I hope that you and your families had the opportunity to find time together to rest over the term break and are ready for what this term holds.
As I mentioned in the last newsletter, the brand-new William Carey Christian School app has been launched this week. All families should have received an email providing basic details for accessing this smartphone app.
The app is available on both the Apple App Store for iPhones and Google Play for Android smart phones. Once downloaded you will need to provide your Edumate username and password. Don’t worry if you have lost track of this personal information. Please contact our IT support team for your login details to be reset.
Our school app is designed to complement the Edumate student management system. The app provides rapid access to much of the information available on Edumate and a wide range of relevant parent/carer information. An outstanding function is the ability to verify any absences for your children on your smart phone. Specific information regarding your children’s timetables and upcoming assessments can be accessed plus details for contacting staff should you wish to ask a question. As the year progresses the functionality for communicating between school and home will expand. Some functions (for example, changing your contact details) will still require you to log on to the desktop version of Edumate.
I have been looking forward to making this service available to the school community and have been most encouraged with the large number of people who have downloaded the app already, plus the many positive comments we have received from parents already putting it to good use.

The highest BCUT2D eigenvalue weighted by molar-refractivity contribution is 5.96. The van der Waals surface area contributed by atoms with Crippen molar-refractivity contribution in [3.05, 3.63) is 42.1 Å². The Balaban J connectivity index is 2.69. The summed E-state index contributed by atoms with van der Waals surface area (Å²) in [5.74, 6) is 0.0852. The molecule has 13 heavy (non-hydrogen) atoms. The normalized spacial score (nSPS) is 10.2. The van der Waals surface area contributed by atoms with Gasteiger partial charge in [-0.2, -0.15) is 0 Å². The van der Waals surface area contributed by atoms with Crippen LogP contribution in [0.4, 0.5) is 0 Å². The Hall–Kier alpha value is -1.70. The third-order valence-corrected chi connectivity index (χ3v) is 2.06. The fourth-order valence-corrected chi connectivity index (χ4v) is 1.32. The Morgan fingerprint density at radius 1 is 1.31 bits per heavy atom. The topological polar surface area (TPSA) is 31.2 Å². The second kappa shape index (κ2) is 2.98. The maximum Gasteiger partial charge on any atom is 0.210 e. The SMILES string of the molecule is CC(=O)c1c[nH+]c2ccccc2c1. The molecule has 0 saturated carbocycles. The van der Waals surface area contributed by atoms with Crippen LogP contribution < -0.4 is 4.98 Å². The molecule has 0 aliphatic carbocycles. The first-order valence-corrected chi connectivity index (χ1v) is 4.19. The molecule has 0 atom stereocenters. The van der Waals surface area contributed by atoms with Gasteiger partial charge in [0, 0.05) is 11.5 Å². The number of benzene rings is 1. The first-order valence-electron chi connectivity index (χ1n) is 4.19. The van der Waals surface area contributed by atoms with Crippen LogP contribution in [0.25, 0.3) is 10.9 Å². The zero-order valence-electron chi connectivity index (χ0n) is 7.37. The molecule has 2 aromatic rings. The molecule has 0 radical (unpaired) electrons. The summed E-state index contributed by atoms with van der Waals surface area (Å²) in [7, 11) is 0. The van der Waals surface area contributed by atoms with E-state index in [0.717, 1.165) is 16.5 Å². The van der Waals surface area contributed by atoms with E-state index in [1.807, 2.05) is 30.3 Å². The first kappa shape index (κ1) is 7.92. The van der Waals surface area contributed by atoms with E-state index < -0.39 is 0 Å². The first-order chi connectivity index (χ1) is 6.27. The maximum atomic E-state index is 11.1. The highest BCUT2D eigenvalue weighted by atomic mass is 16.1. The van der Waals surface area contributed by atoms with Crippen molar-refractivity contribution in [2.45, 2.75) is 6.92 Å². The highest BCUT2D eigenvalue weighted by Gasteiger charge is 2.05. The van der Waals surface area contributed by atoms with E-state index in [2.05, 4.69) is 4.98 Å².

If you haven’t installed our school app yet, do so this weekend!
Our first week of term has been a busy time already, with the High School Cross Country races being run on a beautiful Autumn afternoon. I would like to congratulate all our competitors, whether running is a strength for them or they participated to help build the overall score for their School House. We are yet to hear whether Cranmer, Schaeffer, Spurgeon or Taylor House will take the glory. Whoever takes the trophy, it will be determined by participation of many runners rather than the efforts of individuals. It will be Primary’s turn next Friday to run their Cross Country and I look forward to hearing the House chants that Primary engage in so enthusiastically to encourage their runners.
We have also had ANZAC Day assemblies for both the Primary and High Schools this week. I would like to thank the organising teachers and the students who took part in the assemblies for the outstanding quality of these assemblies. They provided time to reflect on Australia’s history in world conflict, the cost of warfare on societies and the experiences of people who have served others, particularly at the cost of their own lives.
As well as reflecting on these aspects of ANZAC Day, our assemblies also provided our students the opportunity to reflect on the concepts of justice and self-sacrifice from a Biblical perspective. Warfare often includes acts of injustice which may never be rectified by humanity. However, God who is perfect in His justice, promises to rectify all the injustices of this world. God’s justice includes righting the wrongs for those who have suffered at the hands of others and justice on those who have chosen to reject of ignore Him. The Bible states that all people are in a position of falling short of God’s standard and there is nothing we can achieve in ourselves to fix this. The result of this, is that we will all have to face God’s justice.
God is both perfectly just and loving by providing forgiveness for those who seek it. He has accomplished this through the death and resurrection of Jesus Christ. Jesus has fulfilled God’s justice by taking our punishment. This means God can offer forgiveness freely.
ANZAC Day is both a significant day of mourning and celebration, a day of remembrance. It is also important that we mourn injustice in all its forms and celebrate the good news of God’s great plan of perfect justice and love.
You see, at just the right time, when we were still powerless, Christ died for the ungodly. Very rarely will anyone die for a righteous person, though for a good person someone might possibly dare to die. But God demonstrates his own love for us in this: While we were still sinners, Christ died for us.
In His service,